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Oem bushings for moustache bar .


fuzze

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Hello all , hoping for a little help from those who have installed Oem bushings . I removed all the old and now have the bushing pressed in at work one one side , but what do I do about pressing the lip over on the backside of the bar like it was from the factory . Any tips from those who have done it .

Thanks

Chris

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  • 1 year later...

Well I am going this route myself as far as replacing bushing with OEM. My question is about the hardware. Since it was so long ago that I had a moustache bar with the stock bushing I can't remember what hardware(washers,etc..) is used when installing the bar. My urethane kit for my last r200 bar had huge washers on either side of the bushings, but I don't think that is the case with the stock bushings. Any help-pics

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On the re-install of the OEM bushings, I went through this same exercise about 6 months ago and had the same question about flaring over the other side of the bushing. This turned out to be a real PITA for me, but hopefully my experience will help everyone else.

I ended up finding a super machine shop in Austin and he actually made a tool for me that you can use with a large shop press to flare over the unflared end of the bushing. I did a write up on this that you can find here:

http://www.classiczcars.com/forums/showthread.php?41782-Installing-OEM-Mustache-bar-bushings&highlight=

I have already loaned this to another forum member in California and he had very good success using it. I believe that he went to the lengths of either hammering or further pressing the newly flared end so it was completely flush, while my install only used the new tool. In my case, it doesn't look flat but there is no way this bushing is coming out of the bar.

On the hardware question, yes there are large washers on both the top and the bottom of the moustache bar and I was able to purchase those directly from Nissan who still has them available (at least as of 6 months ago).

Here's a few pictures of how the finished product went together.

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Finally, if anyone wants to use this tool, I will be happy to send it to you as long as you take care of shipping costs in both directions and return it to me as soon as you have finished with it.

Let me know if you have any other questions.

Mike.

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Mike,

So the washers also have rubber embedded in them? I'm not sure what I am seeing there. Damn, I wish I hadn't removed the bushing now and went urethane. If you have that part# for the washer I would appreciate it. Looking at your finished product I think I would want the flange to lay flatter, but your right-it probably won't go anywhere. I am thinking of trying a truck repair shop since these type bushings would probably be more common there or a suspension shop that installs suspension bushings. These bushings remind me of the bushings that were installed in my old 1969 chevy c-10 trailing arms-which I made a bushing installer out of some pipe.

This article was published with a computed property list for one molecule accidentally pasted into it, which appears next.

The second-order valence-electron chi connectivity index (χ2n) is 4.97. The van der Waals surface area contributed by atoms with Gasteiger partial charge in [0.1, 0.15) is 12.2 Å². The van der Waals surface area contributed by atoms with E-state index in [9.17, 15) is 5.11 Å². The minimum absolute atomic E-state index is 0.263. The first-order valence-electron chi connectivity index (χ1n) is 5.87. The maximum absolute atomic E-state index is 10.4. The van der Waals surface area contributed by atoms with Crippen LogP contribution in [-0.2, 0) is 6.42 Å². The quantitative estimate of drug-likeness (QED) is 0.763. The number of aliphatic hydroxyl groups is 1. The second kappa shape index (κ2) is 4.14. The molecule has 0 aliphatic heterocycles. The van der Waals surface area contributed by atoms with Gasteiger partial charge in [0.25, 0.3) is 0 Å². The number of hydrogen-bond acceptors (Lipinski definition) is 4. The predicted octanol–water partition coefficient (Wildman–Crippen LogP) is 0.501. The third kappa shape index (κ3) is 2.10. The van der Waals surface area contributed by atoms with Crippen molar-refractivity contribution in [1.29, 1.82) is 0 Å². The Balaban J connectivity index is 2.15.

Edited by madkaw
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Steve,

I am pretty sure that I purchased both the upper and lower "differential mounting stopper" new from Courtesy Nissan. Yes you are correct that they have rubber embedded in them and there are separate parts for the upper and lower mounts. I will have to check for sure once I get home this evening, but I believe the part numbers that I used are 55474-N4300 (upper) and 55475-N4300 (lower). Bear in mind that these part numbers from the MicroFiche CD that I have are supposed to be used on models after 12/74 manufacture date, but I assume that they would still be OK for your model.

I also wanted my flare to be flatter, but honestly it is cosmetic only. After the initial flare was completed I was going to use my shop press to flatten them further, but decided against it. Have not had any issues at all so far. I will also tell you that I went to just about every shop I could find locally in Austin to try and get this work done, including Inland Truck where I purchased my Spicer U Joints, and got nothing but strange looks when I inquired about flaring the bushing. The closest I got was a large brake shop in Austin that also does work on trucks but the tools that they had for their brake lathes were just not the right size for the diameter of the bushing I was trying to flare. That's when they sent me to Scotty's Driveshaft in Austin who they claimed could do almost anything. He ended up making the tool to the right dimensions and completed the flare for me. I'd be happy to lend you the tool if you end up running into the same brick walls that I did.

I will check the part numbers when I get home tonight and confirm the ones above are correct.

Mike.

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Damn, I wish I hadn't removed the bushing now and went urethane.

Benefits of the Urethane is its much easier to install. Draw back is many have complained of a loud diff gear whine entering the car. I'm going with stock bushings and an RT diff mount for a smooth ride...

Motorsport has the upper 240Z and lower 280Z bushings...

http://www.thezstore.com/page/TZS/CTGY/SDC03D

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It was an error that I removed the bushing shell, so now I will have to finish the deal. I was running urethane before this on my r200 and it wasn't too bad. I think it does have a lot to do with the diff. I would prefer quiet but less work:)

Mike that part number looks like the bushing part#. I might need to call courtesy.

This STI diff swap is turning into more work than I planned- but doesn't everything

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